Tutoring: I’ve head a lot about tutoring sites but there are so many out there. How do you know which ones are legit? Some of websites aren’t even fully functional, like telelanguage, or look so generic to be real like gofluent. It’s probably best to go with a reputable company for something like this, like Chegg, Magoosh, Tutorme, and skooli. I’m less sure about sites like Englishfromatoz, qkids, and landiEnglish. Some of these sites require that you have at least a Bachelor’s degree and some have a very low acceptance rate. Tutorme, for example, has less than 4% acceptance rate. In general, it seems like compensation is between $10 and $20.
Online Instructional Videos: Selling an online course seems like it has potentially high returns if you do it right, although like blogging data, I question how representative the data are for this. According to this site, you can make between $1,000 to $5,000 a month from your online course. It seems pretty time-consuming though and you have to have a skill that you can teach. You also have to market your class. The one real drawback for me is that you should probably be pretty comfortable being filmed, which I am not. Here are some tips on monetizing an online course. It’s also probably a good idea to aim for the most successful platforms (see Owler for a list of ranks and revenue by company).
Airbnb: Airbnb isn’t an option right now because I don’t have an extra room to rent out. I do have experience with listing a spare room on Airbnb though. I really enjoyed it! It’s fun meeting new people while earning some extra cash–we were ultimately net positive after Airbnb fees, cleaning expenses, and electricity. If you’re interested in this option, I recommend checking Airbnb listings in (or very close) to your neighborhood to get an idea of how much you can charge. Make sure that the listing is/would be very similar to yours. For example, do they have a private bathroom; do they have a private entryway; is there parking; do they have air conditioning; is there access to extras like a pool or fitness center; how close are they to restaurants, bars, coffee shops, public transportation, and grocery stores. Also, change the dates to see how many nights a month their room is typically booked to get an idea of how much you can make. Remember to account for fees that Airbnb charges and local taxes. Some cities also require that you register with the local/state government, which may or may not come with an additional fee.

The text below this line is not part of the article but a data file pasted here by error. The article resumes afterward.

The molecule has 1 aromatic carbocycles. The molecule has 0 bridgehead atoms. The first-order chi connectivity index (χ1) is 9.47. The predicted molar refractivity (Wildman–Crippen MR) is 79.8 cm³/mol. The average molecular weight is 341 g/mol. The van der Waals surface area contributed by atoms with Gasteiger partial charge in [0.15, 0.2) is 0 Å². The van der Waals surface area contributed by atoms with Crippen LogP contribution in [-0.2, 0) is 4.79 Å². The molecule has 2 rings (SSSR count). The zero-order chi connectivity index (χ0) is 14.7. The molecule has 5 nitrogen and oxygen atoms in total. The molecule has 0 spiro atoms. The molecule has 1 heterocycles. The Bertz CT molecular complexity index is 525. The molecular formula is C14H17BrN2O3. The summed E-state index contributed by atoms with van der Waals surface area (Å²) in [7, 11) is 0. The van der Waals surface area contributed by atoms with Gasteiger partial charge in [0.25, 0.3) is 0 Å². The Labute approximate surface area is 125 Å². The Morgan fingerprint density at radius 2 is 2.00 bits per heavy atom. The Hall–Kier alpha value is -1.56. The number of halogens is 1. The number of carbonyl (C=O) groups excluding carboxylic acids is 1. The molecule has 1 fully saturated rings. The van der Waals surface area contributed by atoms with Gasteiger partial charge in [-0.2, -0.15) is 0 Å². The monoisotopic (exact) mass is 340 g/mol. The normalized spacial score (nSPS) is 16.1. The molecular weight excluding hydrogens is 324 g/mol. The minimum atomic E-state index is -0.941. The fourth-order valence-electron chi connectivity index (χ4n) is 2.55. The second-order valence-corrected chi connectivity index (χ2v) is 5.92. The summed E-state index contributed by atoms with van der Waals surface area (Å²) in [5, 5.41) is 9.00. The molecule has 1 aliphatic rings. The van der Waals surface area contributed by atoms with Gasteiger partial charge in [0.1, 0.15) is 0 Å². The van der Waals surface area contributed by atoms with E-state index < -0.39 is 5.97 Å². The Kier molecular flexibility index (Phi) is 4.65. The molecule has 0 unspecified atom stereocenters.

Freelancing: After browsing through fiverr and freelancer, I’m not sure if I have a skill set that I could easily sell as a side hustle on one of these sites. The writing section looks like an option I could probably sell services for but some people are offering prices as low as $5, which definitely makes me wonder if it’s worth it. I’m also worried about the subjectivity of someone’s assessment of a product like writing and how this could affect the way I’m rated. Additionally, even if I could do something like build a website (a skill I’m trying to learn btw), how can you ensure that you deliver a product that the client is happy with? For example, what if they don’t quite know how to communicate what they’re looking for and then that misunderstanding results in something they don’t want? This option makes me nervous but I wouldn’t completely rule it out as an option. I’ve definitely been entertaining the idea of selling stock images and learning web design so I can try to build website templates.
Part-time job: It would depend on the job. I don’t hate the idea of working at a cafe or something like a plant nursery, but this is definitely the least flexible option. Unless I’m able to find a part-time job that is fully remote with flexible hours, I can easily rule this out as an option.
eBook: An ebook seems like a better option than creating an online class or freelancing because it’s less limited to certain technical skills. However, I’m sure some topics sell better than others and there may be a steeper price to this option than the others since you may need to pay to self-publish. I’d probably start with blogging first since it comes with a lower cost and requires a lot of the same skills, including identifying your audience and marketing to them, in addition to skillful writing.
Selling things: Personally, I don’t have things lying around my house that I can easily sell on Craigslist or Ebay. If I do have something to sell, it’s probably something I’m going to sell for a lot less money than what I purchased it for. So if anything, selling on sites like Craigslist or Ebay is about recuperating costs rather than earning additional income, especially because I’m also not very motivated to find things that I can purchase for cheap and resale–which is also sometimes referred to as drop shipping if you’re selling your product on sites like Amazon. There’s also the option of trying to sell something that you made on sites like Etsy, which is actually kind of complicated with their fees, sales taxes, and shipping costs. This is something I’ll write about sometime in the future because I have a product sitting in my closet that I haven’t listed on Etsy because trying to figure all of that stuff out made me want to repeatedly hit my head against my desk.
Conclusion: So that realistically leaves me with the following options: Survey apps, Freelancing, and Blogging/affiliated marketing. I’m putting online courses, tutoring, and ebooks on the back burner for now, but I haven’t completely ruled them out.